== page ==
A-SAP is a blend of plant-based technologies and builds upon DPI’s portfolio of products being promoted for their performance and health benefits to the animal industry. Thus, the objective of this experiment was to determine the effectiveness of A-SAP for minimizing performance loss in commercial chickens infected with a mixture of Eimeria species.
256 day of hatch male broiler chicks (Cobb 500) were raised in coccidia-free battery cages. At 14 days of age (Day 0 of challenge period), birds (8 birds/cage with 8 cages/treatment) were randomly assigned to one of four treatments: 1) Non-treated, non-infected (NTNI); 2) Non-treated, infected (NTI); 3) Maxiban® (narasin and nicarbazin) at 72 g/ton, infected; and 4) A-SAP at 250 mg/kg, infected. Birds received the coccidial inoculum via oral gavage (E. acervulina – 100,000 oocysts/bird, E. maxima – 50,000 oocysts/bird and E. tenella – 75,000 oocysts/bird). Bird weight gain, feed consumption, feed conversion (feed:gain) and water consumption were determined for the six-day treatment period, with values presented being adjusted accordingly for mortalities. On Day 6 of the challenge period, all birds were coccidia lesion scored using the system of Johnson and Reid (1970).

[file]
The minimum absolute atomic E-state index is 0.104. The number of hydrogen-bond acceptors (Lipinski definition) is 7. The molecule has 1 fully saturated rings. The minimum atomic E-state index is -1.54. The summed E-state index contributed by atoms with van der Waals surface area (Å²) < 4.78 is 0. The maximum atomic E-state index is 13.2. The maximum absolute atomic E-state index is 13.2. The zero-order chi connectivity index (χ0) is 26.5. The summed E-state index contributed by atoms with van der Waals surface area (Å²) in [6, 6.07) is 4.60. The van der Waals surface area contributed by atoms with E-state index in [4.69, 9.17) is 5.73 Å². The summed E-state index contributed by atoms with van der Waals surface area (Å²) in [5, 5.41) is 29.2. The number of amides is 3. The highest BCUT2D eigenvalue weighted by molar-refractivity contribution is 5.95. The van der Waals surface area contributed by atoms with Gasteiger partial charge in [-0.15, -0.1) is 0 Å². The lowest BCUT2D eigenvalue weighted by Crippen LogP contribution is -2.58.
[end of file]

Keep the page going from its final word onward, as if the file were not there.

- The noted improvements in lesion scores support the fact that A-SAP is working enterically to promote a healthy relationship of indigenous microbial populations. Colonization of microbiota and maintenance of a homeostatic population allows for optimum nutrient utilization, gut health, immune function and animal performance, especially during a health challenge such as coccidiosis.
- Weight gain of birds supplemented with A-SAP was increased by 1 point in contrast to the NTI group. Furthermore, feed conversion improved (P < 0.05) by 30 points as a result of A-SAP supplementation. This improvement in performance supports the opportunity for A-SAP supplementation to recover some lost performance during a coccidiosis challenge.